The binning procedure is decided upon before performing the analysis. The data is binned so that there are roughly an equal number of observed-Poisson pairs in each bin. A plot of log () versus log shows the correlation function to be a power law. The slope of the best fitting straight line determined by some well defined statistical measure gives the value of the exponent in equation (1). Our independent determination of this exponent gives a value of 0.77, consistent with earlier determinations. The question is: from the limited data available, how accurately does this describe the correlation function for galaxies in the universe? It is assumed that our sample is a "fair sample" of the universe (Peebles 1980), implying our faith in the assumption that the region of the universe that we sample is not perverse in some way. The formal errors on the power law fit to the data do not give us the true variability in the slope of the correlation function that may be expected. These formal errors indicate to us a goodness of fit for the best power law that we have found to fit the data; but the question of the statistical accuracy of the value 0.77 representing the slope of the power law for the two-point correlation function for galaxies in the universe, remains uncertain.
The bootstrap method is a means of estimating the statistical accuracy of the two-point correlation from the single sample of data. A pseudo data set is generated as follows. Each of the 1091 galaxies in the original data is given a label from 1 to 1091. A random number generator picks an integer from 1 to 1091, and includes that galaxy in the pseudo data sample. A galaxy is picked from the original data in this manner through 1091 loops. The pseudo data sample will contain duplicates of some galaxies and will not contain all the galaxies of the original data set. The angular correlation function can be calculated for this new data set in exactly the same manner as the original by fitting it to a power law of the form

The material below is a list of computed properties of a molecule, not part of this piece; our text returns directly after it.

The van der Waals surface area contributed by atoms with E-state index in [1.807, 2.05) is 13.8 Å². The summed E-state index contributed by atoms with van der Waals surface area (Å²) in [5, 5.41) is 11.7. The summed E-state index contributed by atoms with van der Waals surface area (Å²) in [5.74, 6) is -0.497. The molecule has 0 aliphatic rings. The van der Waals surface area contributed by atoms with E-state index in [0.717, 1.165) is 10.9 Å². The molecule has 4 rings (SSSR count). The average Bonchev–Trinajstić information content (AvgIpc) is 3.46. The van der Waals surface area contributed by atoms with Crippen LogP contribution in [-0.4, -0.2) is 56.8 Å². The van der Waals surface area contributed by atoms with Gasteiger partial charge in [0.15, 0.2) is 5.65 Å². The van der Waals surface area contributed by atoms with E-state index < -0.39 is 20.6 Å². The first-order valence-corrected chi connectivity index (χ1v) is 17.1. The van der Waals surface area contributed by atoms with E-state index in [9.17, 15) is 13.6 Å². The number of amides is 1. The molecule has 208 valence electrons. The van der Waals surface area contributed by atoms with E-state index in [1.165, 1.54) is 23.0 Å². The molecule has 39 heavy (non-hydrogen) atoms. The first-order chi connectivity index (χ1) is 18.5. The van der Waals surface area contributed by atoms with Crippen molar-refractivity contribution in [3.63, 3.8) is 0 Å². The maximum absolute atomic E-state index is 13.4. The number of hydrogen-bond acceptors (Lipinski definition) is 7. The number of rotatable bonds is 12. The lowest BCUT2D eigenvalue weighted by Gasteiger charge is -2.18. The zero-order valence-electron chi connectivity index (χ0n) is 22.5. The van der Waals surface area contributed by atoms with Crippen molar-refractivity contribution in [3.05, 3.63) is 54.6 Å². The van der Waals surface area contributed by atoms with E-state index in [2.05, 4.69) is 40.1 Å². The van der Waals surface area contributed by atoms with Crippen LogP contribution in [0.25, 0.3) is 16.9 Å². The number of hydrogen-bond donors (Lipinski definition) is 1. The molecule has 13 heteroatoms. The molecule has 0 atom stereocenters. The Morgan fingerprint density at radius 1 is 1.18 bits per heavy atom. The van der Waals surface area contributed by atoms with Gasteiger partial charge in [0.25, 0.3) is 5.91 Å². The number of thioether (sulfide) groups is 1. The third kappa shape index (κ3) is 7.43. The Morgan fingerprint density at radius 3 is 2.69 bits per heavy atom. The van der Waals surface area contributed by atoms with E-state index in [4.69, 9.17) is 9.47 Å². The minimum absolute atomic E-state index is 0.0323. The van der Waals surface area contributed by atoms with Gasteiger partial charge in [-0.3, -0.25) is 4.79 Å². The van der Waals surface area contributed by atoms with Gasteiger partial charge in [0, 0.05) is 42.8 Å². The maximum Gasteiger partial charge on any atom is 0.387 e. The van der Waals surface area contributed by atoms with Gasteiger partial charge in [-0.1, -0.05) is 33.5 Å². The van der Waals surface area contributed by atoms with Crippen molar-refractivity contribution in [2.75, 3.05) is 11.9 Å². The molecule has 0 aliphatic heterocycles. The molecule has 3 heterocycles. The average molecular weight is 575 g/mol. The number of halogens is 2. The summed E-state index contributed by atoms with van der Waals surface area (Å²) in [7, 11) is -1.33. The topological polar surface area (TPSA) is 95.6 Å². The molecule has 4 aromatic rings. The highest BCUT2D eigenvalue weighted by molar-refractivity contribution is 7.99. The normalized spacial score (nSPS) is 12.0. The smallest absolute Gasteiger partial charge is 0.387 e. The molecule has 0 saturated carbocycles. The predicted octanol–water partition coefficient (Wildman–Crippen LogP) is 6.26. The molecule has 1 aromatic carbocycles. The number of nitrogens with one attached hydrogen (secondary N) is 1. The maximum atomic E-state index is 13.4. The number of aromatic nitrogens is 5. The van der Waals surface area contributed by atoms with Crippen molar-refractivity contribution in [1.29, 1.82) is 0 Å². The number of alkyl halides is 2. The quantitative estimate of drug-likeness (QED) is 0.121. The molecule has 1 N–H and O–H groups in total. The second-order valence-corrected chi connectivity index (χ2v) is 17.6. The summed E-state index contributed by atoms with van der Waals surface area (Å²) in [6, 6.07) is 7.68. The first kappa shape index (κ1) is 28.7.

(3) |
This entire procedure of generating a new data set and determining its angular correlation can be repeated hundreds of times using different sets of random numbers. The samples generated in this way are called bootstrap samples. The frequency distribution for the values of the slope, , and the correlation length, _{0}, can be plotted for the ensemble of bootstrap samples to estimate the variance of , and _{0} respectively.
We generated 180 bootstrap samples for the 1091 galaxies in the Zwicky data, determined the two-point correlation function for each as described by equation (2), and fit the power law described by equation (3) to each correlation function. Figure 1 shows the distribution of obtained for these 180 samples. Figure 2 shows the distribution of _{0}.
Figure 1. |
Figure 2. |
We can determine the standard deviation in the values of and _{0}. These are found to be
(4) | |
(5) |
This means that 68 percent of the values of lie in an interval whose width is 0.26, or in other words, the bootstrap samples show that 68% of the lie in an interval 0.67 to 0.93, and the rest outside this interval, on either side. Similarly 68% of the values of _{0} lie in an interval 0.05 to 0.07. Both these intervals are much larger than the formal errors that have been assigned to the quantities and _{0} in the literature. It is worth noting that this method does not provide a best estimate for the value of or _{0}, but provides a statistical accuracy for these values. The average of the bootstrap samples is not an indication of the true value any more than the value obtained from the particular set of data is.
In 1915 Sir Ronald Fisher calculated the variance of statistically determined quantities (such as the slope here) assuming that the data points on the graph for the two variables were drawn at random from a normal probability distribution. In his time it would have been unthinkable to bootstrap because computation was millions of times slower and expensive. Today's computing power enables us to glean information from the available data without making assumptions about its distribution.